Why Participate in Research?

When you participate, you contribute to advances in science and medicine, create new knowledge, and shape best practices.

Have you ever participated in research? What was your experience like? Did you wonder if your contribution made an impact? As a researcher, I can speak for myself and say that I am so endlessly grateful to all the participants, not just for their time but for the wisdom and insight they shared. I hear the same thing from the students I work with: at first they worry that no one will want to participate and then they get so excited about all the things they learn from and with their participants. Participating in a clinical trial, volunteering for a social science study, or answering polls can be a way to be connected to your community and contributing to the advancement of healthcare and human knowledge.

Several Elder Care Alliance employees attended the recent Aging in America conference in San Francisco. In one keynote session, stakeholders from clinical research to cure Alzheimer’s disease spoke about how difficult it is to recruit and retain participants. In order to advance science and cure diseases like Alzheimer’s, we need to continue testing and evaluating the efficacy of different treatment protocols. The most powerful part of the keynote came from a man named Brian. Brian became an advocate after being diagnosed with Alzheimer’s disease. He shared about how meaningful it was to him to get to participate in research and to meet the researchers devoting their lives to finding a cure. When asked what he would say to encourage others to participate he simply said “do it.” He spoke about how incredibly important it is for the future and how great it makes him feel to be part of the process.

So you want to participate in research, what now?

  • Researchers will provide you with an informed consent, which will outline all your rights as a participant. You can also familiarize yourself with the California version of the Human Subjects Bill of Rights.
  • Check out The Alliance for Aging Research. They have information about current research initiatives and reports about findings across many different types of research.
  • Don’t rule out student research! If you live near a college or university, take a walk through the social sciences buildings–you may see many different fliers with different opportunities to participate. Alternatively, you can ask a friend or family member with access to these settings.
  • If you are interested in participating in a clinical trial, talk to your medical provider. She or he may be able to suggest some opportunities. A 2013 poll found that older adults, if invited by a trusted provider, were willing and interested in contributing health data or participating in trials. Research stakeholders are partnering with transportation providers to enable participation. If you want to participate but are worried about how to get to and from the research site, ask if there are options available.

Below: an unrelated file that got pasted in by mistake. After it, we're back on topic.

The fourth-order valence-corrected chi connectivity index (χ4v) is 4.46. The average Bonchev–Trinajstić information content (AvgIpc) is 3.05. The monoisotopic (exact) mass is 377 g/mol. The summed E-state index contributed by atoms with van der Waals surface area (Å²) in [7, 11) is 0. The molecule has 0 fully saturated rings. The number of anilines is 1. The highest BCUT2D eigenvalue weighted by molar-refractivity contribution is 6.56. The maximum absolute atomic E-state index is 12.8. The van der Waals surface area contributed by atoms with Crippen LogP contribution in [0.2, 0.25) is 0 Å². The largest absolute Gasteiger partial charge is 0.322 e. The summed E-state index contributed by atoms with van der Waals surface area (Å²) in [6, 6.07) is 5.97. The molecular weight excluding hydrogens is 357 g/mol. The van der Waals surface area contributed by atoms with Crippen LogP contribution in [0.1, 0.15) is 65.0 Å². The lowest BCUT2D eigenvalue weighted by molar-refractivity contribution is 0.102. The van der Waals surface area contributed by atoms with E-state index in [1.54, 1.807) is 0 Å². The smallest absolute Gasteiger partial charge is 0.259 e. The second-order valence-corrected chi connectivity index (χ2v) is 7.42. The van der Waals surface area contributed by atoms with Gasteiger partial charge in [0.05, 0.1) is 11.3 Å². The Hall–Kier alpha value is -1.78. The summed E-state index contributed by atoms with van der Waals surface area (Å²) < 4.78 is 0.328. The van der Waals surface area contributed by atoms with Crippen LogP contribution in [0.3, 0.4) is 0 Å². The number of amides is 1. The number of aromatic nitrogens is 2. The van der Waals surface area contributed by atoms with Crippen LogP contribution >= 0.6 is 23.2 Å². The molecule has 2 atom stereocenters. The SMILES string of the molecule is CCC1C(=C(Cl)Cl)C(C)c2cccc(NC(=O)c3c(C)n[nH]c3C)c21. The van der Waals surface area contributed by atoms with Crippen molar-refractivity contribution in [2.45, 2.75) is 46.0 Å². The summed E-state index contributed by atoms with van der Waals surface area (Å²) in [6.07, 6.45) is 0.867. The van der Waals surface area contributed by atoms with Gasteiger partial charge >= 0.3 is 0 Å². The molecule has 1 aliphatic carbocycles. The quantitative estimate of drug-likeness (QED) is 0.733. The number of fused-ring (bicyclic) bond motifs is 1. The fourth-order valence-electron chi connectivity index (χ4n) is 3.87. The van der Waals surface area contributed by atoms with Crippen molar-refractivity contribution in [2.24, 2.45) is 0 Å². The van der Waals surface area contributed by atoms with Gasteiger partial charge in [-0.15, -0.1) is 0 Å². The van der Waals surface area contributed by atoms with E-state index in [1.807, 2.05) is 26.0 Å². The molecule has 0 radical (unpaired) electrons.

• Once you participate, ask how you can stay involved! It is rewarding to see the findings in their final form and know you were part of something larger. Many researchers are happy to tell you about their future goals and their intentions for their research.
  • If you live in an Elder Care Alliance community, there are ongoing opportunities to participate in student research, inquiry processes with stakeholders from the arts and technology fields, and ongoing internal research. Some of the students have gone on to publish their findings in peer-reviewed journals, meaning residents in our communities are now part of the academic literature!

Research at Elder Care Alliance

Our research philosophy is strength-based; we believe older adults have a wealth of lived experiences and invaluable knowledge to share. We also believe care partners–the family, friends, and professionals who support older adults–have a great deal to contribute to the field of aging. We are excited to welcome different researchers into our buildings if their research questions contribute to the field and are inclusive of the people who will be participating. We believe it is important for research in all fields to consider the voices of older adults. We encourage all older adult research participants to adopt this philosophy–sharing your strengths through participation.



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